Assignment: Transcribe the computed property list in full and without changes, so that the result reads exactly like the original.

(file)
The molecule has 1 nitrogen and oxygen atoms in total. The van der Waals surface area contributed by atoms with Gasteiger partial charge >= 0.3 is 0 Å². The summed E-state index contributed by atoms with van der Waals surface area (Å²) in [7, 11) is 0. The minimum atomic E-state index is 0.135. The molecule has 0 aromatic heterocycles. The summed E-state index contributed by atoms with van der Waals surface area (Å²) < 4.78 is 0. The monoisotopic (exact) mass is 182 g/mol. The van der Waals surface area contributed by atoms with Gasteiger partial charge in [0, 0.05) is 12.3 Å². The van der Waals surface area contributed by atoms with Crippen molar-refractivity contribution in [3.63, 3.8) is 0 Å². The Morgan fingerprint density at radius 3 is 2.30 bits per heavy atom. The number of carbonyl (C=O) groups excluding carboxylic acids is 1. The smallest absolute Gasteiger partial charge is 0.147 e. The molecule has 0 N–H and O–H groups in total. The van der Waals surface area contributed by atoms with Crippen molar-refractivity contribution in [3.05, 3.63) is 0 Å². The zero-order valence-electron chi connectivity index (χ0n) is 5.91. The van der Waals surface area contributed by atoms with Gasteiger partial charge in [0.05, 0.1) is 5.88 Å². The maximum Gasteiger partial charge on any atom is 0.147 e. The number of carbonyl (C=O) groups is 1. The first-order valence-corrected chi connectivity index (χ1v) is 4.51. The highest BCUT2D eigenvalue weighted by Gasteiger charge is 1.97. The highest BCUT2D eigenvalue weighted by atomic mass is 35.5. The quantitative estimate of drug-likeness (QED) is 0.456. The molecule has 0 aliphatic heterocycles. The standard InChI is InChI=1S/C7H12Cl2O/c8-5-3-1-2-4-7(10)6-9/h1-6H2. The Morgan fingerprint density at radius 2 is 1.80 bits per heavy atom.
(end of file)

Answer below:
The molecule has 1 nitrogen and oxygen atoms in total. The van der Waals surface area contributed by atoms with Gasteiger partial charge >= 0.3 is 0 Å². The summed E-state index contributed by atoms with van der Waals surface area (Å²) in [7, 11) is 0. The minimum atomic E-state index is 0.135. The molecule has 0 aromatic heterocycles. The summed E-state index contributed by atoms with van der Waals surface area (Å²) < 4.78 is 0. The monoisotopic (exact) mass is 182 g/mol. The van der Waals surface area contributed by atoms with Gasteiger partial charge in [0, 0.05) is 12.3 Å². The van der Waals surface area contributed by atoms with Crippen molar-refractivity contribution in [3.63, 3.8) is 0 Å². The Morgan fingerprint density at radius 3 is 2.30 bits per heavy atom. The number of carbonyl (C=O) groups excluding carboxylic acids is 1. The smallest absolute Gasteiger partial charge is 0.147 e. The molecule has 0 N–H and O–H groups in total. The van der Waals surface area contributed by atoms with Crippen molar-refractivity contribution in [3.05, 3.63) is 0 Å². The zero-order valence-electron chi connectivity index (χ0n) is 5.91. The van der Waals surface area contributed by atoms with Gasteiger partial charge in [0.05, 0.1) is 5.88 Å². The maximum Gasteiger partial charge on any atom is 0.147 e. The number of carbonyl (C=O) groups is 1. The first-order valence-corrected chi connectivity index (χ1v) is 4.51. The highest BCUT2D eigenvalue weighted by Gasteiger charge is 1.97. The highest BCUT2D eigenvalue weighted by atomic mass is 35.5. The quantitative estimate of drug-likeness (QED) is 0.456. The molecule has 0 aliphatic heterocycles. The standard InChI is InChI=1S/C7H12Cl2O/c8-5-3-1-2-4-7(10)6-9/h1-6H2. The Morgan fingerprint density at radius 2 is 1.80 bits per heavy atom.